In another example, a case might ensue if a customer, vendor or supplier contracts COVID-19 as a result of close contact with an employee who should have been out of the workplace under CDC guidance, and the third-party individual becomes very ill or dies.
“In both cases, workers’ compensation most likely is not a bar to a negligence claim because the injured party bringing the claim is not an employee,” Segal said. “While there may be difficult contact tracing issues and other impediments for the injured party to establish liability, the costs and reputational risks of litigation remain.”
Nondiscrimination and Safety Concerns
Employers that are following CDC guidelines should ensure that their policies reflect the guidelines and are applied to employees as consistently as possible, said Arielle Eisenberg, an attorney with Cozen O’Connor in Miami.
Nonetheless, Silbergeld said the risk of a safety legal challenge may be greater than a discrimination lawsuit over application of COVID-19 guidelines.
He believes the best practice is to require proof of vaccination and, when exposure or symptoms have occurred, proof of a negative test before allowing an employee to return to work. Nonetheless, the number of employers asking job applicants to be vaccinated before starting a new role continues to fall.
SHRM- Employers and COVID in 2023
No More Fridays
A real-world experiment just proved that we should all shift to a four-day workweek
More companies are finding success with the four-day workweek. A recent trial of 33 companies had overwhelmingly successful results.
The results are in: It’s time for your company to stop working on Fridays (or Mondays).
The latest, perhaps most convincing evidence yet for the shift to a four-day workweek comes from a six-month trial which began in February 2022 in which 33 companies with employees in six countries decreased their employees’ workload to four days, or 32 hours, a week. Organized by 4 Day Week Global, the real-world experiment sought to see whether the employees could be just as productive in 80% of the time — all for the same pay. The results were overwhelmingly positive: Companies in the program reported increased revenue and improved employee health and well-being, and had a positive impact on the environment. And after the success, a hundred more companies that together employ thousands of people are considering or are already implementing the same approach.
So if you’ve ever tried to persuade your boss to shift to a four-day workweek, this is the best evidence yet that it can work. The results of the new report were unequivocal: The four-day workweek was better for everyone.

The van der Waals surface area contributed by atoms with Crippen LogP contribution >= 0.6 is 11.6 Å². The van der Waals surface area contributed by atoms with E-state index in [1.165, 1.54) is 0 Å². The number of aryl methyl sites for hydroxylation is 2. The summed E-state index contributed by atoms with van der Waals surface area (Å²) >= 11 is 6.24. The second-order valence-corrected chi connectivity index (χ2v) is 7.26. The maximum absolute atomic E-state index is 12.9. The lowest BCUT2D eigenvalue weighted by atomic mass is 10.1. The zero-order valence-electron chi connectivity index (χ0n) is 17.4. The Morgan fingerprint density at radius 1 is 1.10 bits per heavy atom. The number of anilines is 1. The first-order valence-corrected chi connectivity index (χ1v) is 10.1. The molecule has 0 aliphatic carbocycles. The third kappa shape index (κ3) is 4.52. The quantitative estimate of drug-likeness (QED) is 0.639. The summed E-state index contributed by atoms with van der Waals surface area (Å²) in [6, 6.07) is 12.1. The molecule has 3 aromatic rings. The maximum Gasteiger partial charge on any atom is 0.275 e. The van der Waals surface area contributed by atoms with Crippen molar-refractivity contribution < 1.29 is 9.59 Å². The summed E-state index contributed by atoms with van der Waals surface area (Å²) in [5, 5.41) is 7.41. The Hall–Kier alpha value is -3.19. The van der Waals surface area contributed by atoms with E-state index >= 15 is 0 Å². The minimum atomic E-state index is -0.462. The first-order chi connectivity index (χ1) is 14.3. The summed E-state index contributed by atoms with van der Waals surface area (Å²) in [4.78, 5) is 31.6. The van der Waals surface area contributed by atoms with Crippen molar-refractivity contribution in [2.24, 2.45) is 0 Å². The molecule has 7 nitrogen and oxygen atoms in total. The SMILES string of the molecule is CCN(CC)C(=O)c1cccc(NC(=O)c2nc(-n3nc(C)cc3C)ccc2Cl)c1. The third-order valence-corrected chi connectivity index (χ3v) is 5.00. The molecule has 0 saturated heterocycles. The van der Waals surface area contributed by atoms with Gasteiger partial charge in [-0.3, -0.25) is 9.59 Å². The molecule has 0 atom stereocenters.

‘It probably sounds crazy, but it works’
At the outset of the trial, employees at Soothing Solutions, a Dundalk, Ireland-based company that makes cough lozenges for children, were skeptical that a four-day working week would be feasible, let alone profitable. But the founders Sinéad Crowther and Denise Lauaki had high hopes. When the company was founded in 2017, the duo wanted to establish a people-focused culture, so when Crowther learned about 4 Day Week’s program in 2021, she saw it as a way to attract and retain talent.
Since Soothing Solutions hired its first employees last year, no staff members have left the company, and Crowther told me the anecdotal feedback about the four-day week had been so glowing that it almost moved her to tears. “One of our employees has an elderly parent who was terminally ill, and she got to spend three, four days a week with them,” she told me. “She said nothing can give her that time back. She wouldn’t have got to do that in any other job.” Another worker has been able to pursue her passion for photography in her time off, Crowther said, adding that “it turns out, she’s a fantastic photographer!”
Because Soothing Solutions started operations using the four-day week, the founders don’t have anything to compare their business growth to, but Crowther isn’t worried about any negative impact a four-day week might have on business, even as the company grows. When we spoke, Soothing Solutions had just launched on Amazon and had its first UK sale. Its products are available in Ireland, Northern Ireland, Cyprus, and Scotland, with plans to expand further. “We have absolutely no concerns,” she said. “It probably sounds crazy, but it works.”